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  • Writer's pictureRichard Parrish

Where Do You Place Your Trust?

Updated: Sep 25, 2023

“Blessed is the man who trusts in the Lord, whose trust is the Lord. He is like a tree planted by water, that sends out its roots by the stream, and does not fear when heat comes, for its leaves remain green, and is not anxious in the year of drought, for it does not cease to bear fruit.” - Jeremiah 17:7–8 (ESV)

Jeremiah is a prophet pronouncing God’s judgment on his audience who have turned to wickedness. He’s concerned with his peers’ false and insincere worship—especially their failure to trust God in national affairs. Sound familiar?

Several years ago, I got hooked on Robert Ludlum’s novels. Each of his books is intriguing and suspenseful. He made me feel as if I were there, a close observer watching the action before me. His ability to intricately describe the surroundings in detail helped me visualize neighborhoods as if I were keenly familiar with them.

The Bible is abundant with descriptive imagery, allowing readers to connect and understand an essential lesson. Jesus frequently uses visual aids to assist people to comprehend a more profound meaning: salt (Mt. 5:13), light (Mt. 5:14-16), yeast and dough (Lk. 13:20), a speck and a plank (Mt. 7:3-5), etc.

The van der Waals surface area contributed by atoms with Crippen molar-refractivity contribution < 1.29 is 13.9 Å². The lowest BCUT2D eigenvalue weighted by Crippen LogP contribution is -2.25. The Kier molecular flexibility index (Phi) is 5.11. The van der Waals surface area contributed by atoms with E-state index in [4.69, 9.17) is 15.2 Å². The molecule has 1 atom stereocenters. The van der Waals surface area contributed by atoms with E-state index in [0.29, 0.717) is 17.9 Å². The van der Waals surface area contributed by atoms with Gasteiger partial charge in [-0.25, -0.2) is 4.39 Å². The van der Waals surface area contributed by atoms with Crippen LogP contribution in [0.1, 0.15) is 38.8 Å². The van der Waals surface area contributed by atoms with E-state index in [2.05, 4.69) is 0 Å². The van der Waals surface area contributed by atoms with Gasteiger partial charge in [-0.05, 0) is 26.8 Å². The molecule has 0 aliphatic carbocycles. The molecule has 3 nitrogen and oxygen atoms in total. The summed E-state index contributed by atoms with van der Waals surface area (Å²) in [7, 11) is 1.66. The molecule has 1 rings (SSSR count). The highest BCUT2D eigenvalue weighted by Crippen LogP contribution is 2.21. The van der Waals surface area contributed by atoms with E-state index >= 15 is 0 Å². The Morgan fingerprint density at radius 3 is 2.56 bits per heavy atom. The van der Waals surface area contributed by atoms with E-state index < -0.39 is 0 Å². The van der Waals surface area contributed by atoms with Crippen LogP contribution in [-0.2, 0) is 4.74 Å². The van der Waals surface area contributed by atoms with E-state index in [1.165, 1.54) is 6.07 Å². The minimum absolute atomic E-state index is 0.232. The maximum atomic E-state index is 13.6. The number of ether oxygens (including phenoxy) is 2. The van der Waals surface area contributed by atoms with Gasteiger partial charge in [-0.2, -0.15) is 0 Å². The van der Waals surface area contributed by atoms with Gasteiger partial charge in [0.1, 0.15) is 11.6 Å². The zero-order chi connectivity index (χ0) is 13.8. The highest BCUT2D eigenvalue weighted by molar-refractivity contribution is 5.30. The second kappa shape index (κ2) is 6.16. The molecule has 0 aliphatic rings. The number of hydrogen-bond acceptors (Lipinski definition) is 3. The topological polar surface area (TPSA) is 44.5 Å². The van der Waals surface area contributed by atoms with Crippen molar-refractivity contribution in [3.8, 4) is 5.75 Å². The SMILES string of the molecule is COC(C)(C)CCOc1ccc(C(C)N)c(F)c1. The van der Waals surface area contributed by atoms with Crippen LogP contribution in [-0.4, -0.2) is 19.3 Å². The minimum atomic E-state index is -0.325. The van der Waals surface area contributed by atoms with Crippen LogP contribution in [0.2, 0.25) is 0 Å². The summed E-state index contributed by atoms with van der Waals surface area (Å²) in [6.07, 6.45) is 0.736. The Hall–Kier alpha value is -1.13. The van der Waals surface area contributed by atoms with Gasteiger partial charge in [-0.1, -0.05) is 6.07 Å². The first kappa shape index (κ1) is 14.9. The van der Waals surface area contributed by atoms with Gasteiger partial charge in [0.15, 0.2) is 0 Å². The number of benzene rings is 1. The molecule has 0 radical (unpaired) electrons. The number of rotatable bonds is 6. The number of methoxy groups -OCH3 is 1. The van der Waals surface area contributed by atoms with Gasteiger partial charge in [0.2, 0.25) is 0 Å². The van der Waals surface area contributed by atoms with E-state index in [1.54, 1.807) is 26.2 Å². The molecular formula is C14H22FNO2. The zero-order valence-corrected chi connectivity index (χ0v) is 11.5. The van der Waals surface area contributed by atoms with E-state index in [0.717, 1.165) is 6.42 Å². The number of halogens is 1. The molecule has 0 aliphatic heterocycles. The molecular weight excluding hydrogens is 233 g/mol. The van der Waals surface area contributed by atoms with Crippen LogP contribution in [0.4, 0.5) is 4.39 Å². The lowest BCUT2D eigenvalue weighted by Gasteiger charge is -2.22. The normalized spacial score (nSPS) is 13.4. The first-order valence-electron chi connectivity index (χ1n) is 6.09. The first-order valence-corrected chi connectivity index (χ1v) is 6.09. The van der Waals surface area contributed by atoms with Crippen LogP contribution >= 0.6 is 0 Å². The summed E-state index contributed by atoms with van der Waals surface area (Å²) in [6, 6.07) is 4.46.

We continue to do this today. We’re familiar with the term “Faith-based.” It’s a term to describe initiatives or projects undertaken by religious believers (Christian or of other religions).

Christopher Wright explains:

“The expression assumes that some people are ‘persons of faith’ while others are not. But that is entirely the wrong way to frame the contrast. We are all ‘persons of faith’—the only difference lies in the object of our trust⁠.”

“Atheist, agnostic, Christian, or non-Christian: We are all people of faith. The question is not ‘if I have faith,’ but ‘whom will I trust?’”

Moral decline is the fruit of misplaced worship.

Saying we love God does not mean we do. Jeremiah’s people claim to worship YAHWEH, but their behavior betrays their words. Their actions reveal the object of their trust (themselves and human leadership). Psalm 146:3 reminds us: “Put not your trust in princes, in a son of man, in whom there is no salvation.”

The contrast in Jeremiah’s words is not between those who “have faith” and those who do not, but between those who trust themselves (and others) and those who trust in God. Both parties exercise faith. But where (and whom) we place our faith makes a significant difference.

Where are you placing your trust?

1 Christopher J. H. Wright, The Message of Jeremiah: Grace in the End, ed. Alec Motyer and Derek Tidball, The Bible Speaks Today (Nottingham, England: Inter-Varsity Press, 2014), 198.


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